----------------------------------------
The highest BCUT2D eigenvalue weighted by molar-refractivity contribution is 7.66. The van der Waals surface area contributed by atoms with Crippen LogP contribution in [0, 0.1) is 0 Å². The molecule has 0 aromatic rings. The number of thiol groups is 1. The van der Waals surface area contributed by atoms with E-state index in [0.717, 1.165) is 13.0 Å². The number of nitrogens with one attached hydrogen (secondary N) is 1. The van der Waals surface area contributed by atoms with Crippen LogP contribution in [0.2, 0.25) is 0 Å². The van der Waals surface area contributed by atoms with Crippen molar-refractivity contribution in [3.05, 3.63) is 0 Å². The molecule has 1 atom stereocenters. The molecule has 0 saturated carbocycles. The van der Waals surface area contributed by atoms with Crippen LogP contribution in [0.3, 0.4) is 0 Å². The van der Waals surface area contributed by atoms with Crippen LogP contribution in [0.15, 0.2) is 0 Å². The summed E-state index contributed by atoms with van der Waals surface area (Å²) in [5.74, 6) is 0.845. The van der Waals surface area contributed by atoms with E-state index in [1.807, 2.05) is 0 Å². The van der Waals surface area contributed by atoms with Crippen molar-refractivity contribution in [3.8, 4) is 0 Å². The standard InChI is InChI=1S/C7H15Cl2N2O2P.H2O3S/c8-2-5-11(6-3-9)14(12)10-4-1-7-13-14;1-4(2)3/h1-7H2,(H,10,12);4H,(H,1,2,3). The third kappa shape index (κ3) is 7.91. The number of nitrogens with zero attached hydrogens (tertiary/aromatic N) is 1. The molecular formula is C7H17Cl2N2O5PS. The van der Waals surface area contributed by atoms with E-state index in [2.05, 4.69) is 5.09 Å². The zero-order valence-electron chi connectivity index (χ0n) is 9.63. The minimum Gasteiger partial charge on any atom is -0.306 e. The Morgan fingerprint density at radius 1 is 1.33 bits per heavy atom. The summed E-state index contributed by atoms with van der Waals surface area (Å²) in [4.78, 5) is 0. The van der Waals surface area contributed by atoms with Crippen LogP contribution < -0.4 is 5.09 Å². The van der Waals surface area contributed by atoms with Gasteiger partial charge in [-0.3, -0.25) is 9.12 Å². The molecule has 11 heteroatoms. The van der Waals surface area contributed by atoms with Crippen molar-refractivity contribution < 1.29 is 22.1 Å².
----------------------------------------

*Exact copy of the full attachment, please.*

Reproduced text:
The highest BCUT2D eigenvalue weighted by molar-refractivity contribution is 7.66. The van der Waals surface area contributed by atoms with Crippen LogP contribution in [0, 0.1) is 0 Å². The molecule has 0 aromatic rings. The number of thiol groups is 1. The van der Waals surface area contributed by atoms with E-state index in [0.717, 1.165) is 13.0 Å². The number of nitrogens with one attached hydrogen (secondary N) is 1. The van der Waals surface area contributed by atoms with Crippen LogP contribution in [0.2, 0.25) is 0 Å². The van der Waals surface area contributed by atoms with Crippen molar-refractivity contribution in [3.05, 3.63) is 0 Å². The molecule has 1 atom stereocenters. The molecule has 0 saturated carbocycles. The van der Waals surface area contributed by atoms with Crippen LogP contribution in [0.3, 0.4) is 0 Å². The van der Waals surface area contributed by atoms with Crippen LogP contribution in [0.15, 0.2) is 0 Å². The summed E-state index contributed by atoms with van der Waals surface area (Å²) in [5.74, 6) is 0.845. The van der Waals surface area contributed by atoms with E-state index in [1.807, 2.05) is 0 Å². The van der Waals surface area contributed by atoms with Crippen molar-refractivity contribution in [3.8, 4) is 0 Å². The standard InChI is InChI=1S/C7H15Cl2N2O2P.H2O3S/c8-2-5-11(6-3-9)14(12)10-4-1-7-13-14;1-4(2)3/h1-7H2,(H,10,12);4H,(H,1,2,3). The third kappa shape index (κ3) is 7.91. The number of nitrogens with zero attached hydrogens (tertiary/aromatic N) is 1. The molecular formula is C7H17Cl2N2O5PS. The van der Waals surface area contributed by atoms with E-state index in [2.05, 4.69) is 5.09 Å². The zero-order valence-electron chi connectivity index (χ0n) is 9.63. The minimum Gasteiger partial charge on any atom is -0.306 e. The Morgan fingerprint density at radius 1 is 1.33 bits per heavy atom. The summed E-state index contributed by atoms with van der Waals surface area (Å²) in [4.78, 5) is 0. The van der Waals surface area contributed by atoms with Crippen LogP contribution < -0.4 is 5.09 Å². The van der Waals surface area contributed by atoms with Gasteiger partial charge in [-0.3, -0.25) is 9.12 Å². The molecule has 11 heteroatoms. The van der Waals surface area contributed by atoms with Crippen molar-refractivity contribution < 1.29 is 22.1 Å².